Defense: Somewhat overshadowed during Oregon’s recent run of excellence have been the contributions of Nick Aliotti’s defense. Take last season, for instance. The Ducks led the country with 40 takeaways, while only allowing 21 points per game. Oh, and some of those points yielded came when backups were on the field during the second half of Oregon routs. A healthy number of starters return from the 2012 edition, though Dion Jordan, Kiko Alonso and Michael Clay must be replaced in the front seven. As the linebackers adjust to fresh faces, the Ducks will put a little more of their weight on an imposing D-line and one of college football’s most disruptive secondaries. DE Taylor Hart leads a three-man front that averages just under 300 pounds, and features three seniors. CB Ifo Ekpre-Olomu is the centerpiece of a frenetic defensive backfield that’ll encourage opposing teams to test the Ducks’ ability to stop the run as they breaks in new starters at the second level.

2. Florida State
Relative Strengths: Secondary, Offensive Line
Relative Concerns: Quarterback, Receiver

Offense: The Florida State offense is back. The 2012 edition cranked out more yards—6,591—than any other team in Seminoles history, a balanced unit that ranked No. 2 in ACC rushing, while producing the first quarterback chosen in the 2013 NFL Draft, EJ Manuel. Now that Manuel is a Buffalo Bill, though, the ‘Noles need to develop a successor. Clint Trickett transferred to West Virginia, paving the way for Jameis Winston to become the most talked about redshirt freshman in America during the offseason. The rookie has been a revelation so far, tantalizing fans with his rocket arm, quick feet and impressive maturity. If Winston maintains his composure, the offense will again be potent. The ground game is assertive, with James Wilder Jr., Devonta Freeman and Mario Pender set to run behind the ACC’s most physical offensive line, a group that exceeded all expectations last season. The corps of receivers took a hit when Greg Dent was suspended in June. Still, WR Rashad Greene and TE Nick O’Leary lead an athletic group of pass catchers who’ll do more good than harm for the new starting quarterback.

Defense: The meteoric rise of new defensive coordinator Jeremy Pruitt is making a stop in Tallahassee. While disappointed to lose Mark Stoops to Kentucky, Florida State believes it’s landed another rising star of the coaching ranks. Pruitt inherits one of the country’s deepest and most talented defenses, a unit that led the ACC in scoring and total D in 2012. His primary objective will be to retool a D-line that lost more stars to graduation than any other FBS program. The openings will give NG Timmy Jernigan, DE Mario Edwards Jr. and DT Eddie Goldman, among others, a chance to flourish now that their path to increased playing time is no longer congested. Christian Jones and Telvin Smith head an active corps of linebackers, and few teams can boast a secondary as deep or as stingy as the one at Doak Campbell Stadium. Pruitt is preaching a more physical brand of defense, and plans to mix in some 3-4 looks. At the end of the day, he won’t have to tinker too much for Florida State to once again sport a nasty and suffocating defensive group.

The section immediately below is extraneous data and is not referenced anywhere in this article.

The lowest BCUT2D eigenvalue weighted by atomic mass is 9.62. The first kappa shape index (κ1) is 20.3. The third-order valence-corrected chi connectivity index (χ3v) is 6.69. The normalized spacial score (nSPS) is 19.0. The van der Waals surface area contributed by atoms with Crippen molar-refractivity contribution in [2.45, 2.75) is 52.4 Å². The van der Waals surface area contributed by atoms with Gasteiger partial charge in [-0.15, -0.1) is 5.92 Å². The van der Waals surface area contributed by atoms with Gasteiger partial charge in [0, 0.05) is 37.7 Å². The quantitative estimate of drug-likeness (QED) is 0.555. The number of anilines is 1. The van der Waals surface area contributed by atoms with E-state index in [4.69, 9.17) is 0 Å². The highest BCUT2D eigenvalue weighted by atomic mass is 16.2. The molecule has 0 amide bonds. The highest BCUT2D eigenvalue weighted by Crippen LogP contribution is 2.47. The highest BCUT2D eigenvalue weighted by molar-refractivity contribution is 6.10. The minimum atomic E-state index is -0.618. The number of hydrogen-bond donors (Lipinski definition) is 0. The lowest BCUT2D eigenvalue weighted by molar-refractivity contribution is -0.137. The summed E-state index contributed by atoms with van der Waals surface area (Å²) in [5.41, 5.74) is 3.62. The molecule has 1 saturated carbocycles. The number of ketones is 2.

1. Alabama
Relative Strengths: Running Back, Linebacker
Relative Concerns: Secondary, Backup Quarterback

Offense: Offensive coordinator Doug Nussmeier isn’t going to change things up too much, but there might be a little bit of tweaking with so much talent to work with. This will be one of the most efficient and effective offenses in college football, but it’ll have to be consistent again, too, despite some huge losses up front. As good as the 2012 line was – it was as talented as any front five in the history of the game – it wasn’t always a rock in pass protection and it wasn’t always as dominant for the ground game as history will show. Fortunately, tackle Cyrus Kouandjio and guard Anthony Steen are back as building blocks to work around, and if the line is good, the offense should dominate. Quarterback AJ McCarron is the unquestioned leader now, and he has an embarrassing array of riches to work with helped by a loaded recruiting class. T.J. Yeldon is one of the SEC’s most effective backs, Amari Cooper is one of the most dangerous receivers, and there’s more NFL talent waiting in the wings to show what it can do.

Defense: Ho hum. Once again, Alabama finished No. 1 in the nation in total defense, run defense and scoring defense despite losing a slew of NFL talent and having to revamp and reload in several key areas. This was supposed to be the year everything came together, and the potential is there to be even nastier as long as the secondary has a decent season. It struggled when LSU’s Zach Mettenberger was on fire and Johnny Manziel was Johnny Manziel, but for the most part the defensive backfield was terrific. However, Dee Milliner is gone to the NFL and the corner situation is a wee bit shaky. Fortunately, Ha Ha Clinton-Dix and the safeties should pick up the slack. The line has to replace Jesse Williams on the nose, but Ed Stinson leads another big, fast, pro-quality group of defensive tackles working on the front three. The real strength is at linebacker where just about everyone returns including C.J. Mosley and Trey DePriest on the inside and pass rusher Adrian Hubbard along with Xzavier Dickson outside. It’s a rare problem to have; Alabama has too many good linebackers for the 3-4 scheme.

2013 CFN Preseason Rankings
1 to 5 | 6 to 10 | 11 to 20 | 21 to 30 | 31 to 40 | 41 to 50 | 51 to 60
61 to 70 | 71 to 80 | 81 to 90 | 91 to 100 | 101 to 110 | 111 to 125 
 - CFN Preseason Rankings 2012 | 2011 | 2010 | 2009 | 2008 | 2007  
- Preview 2013 - All The Team & Conference Previews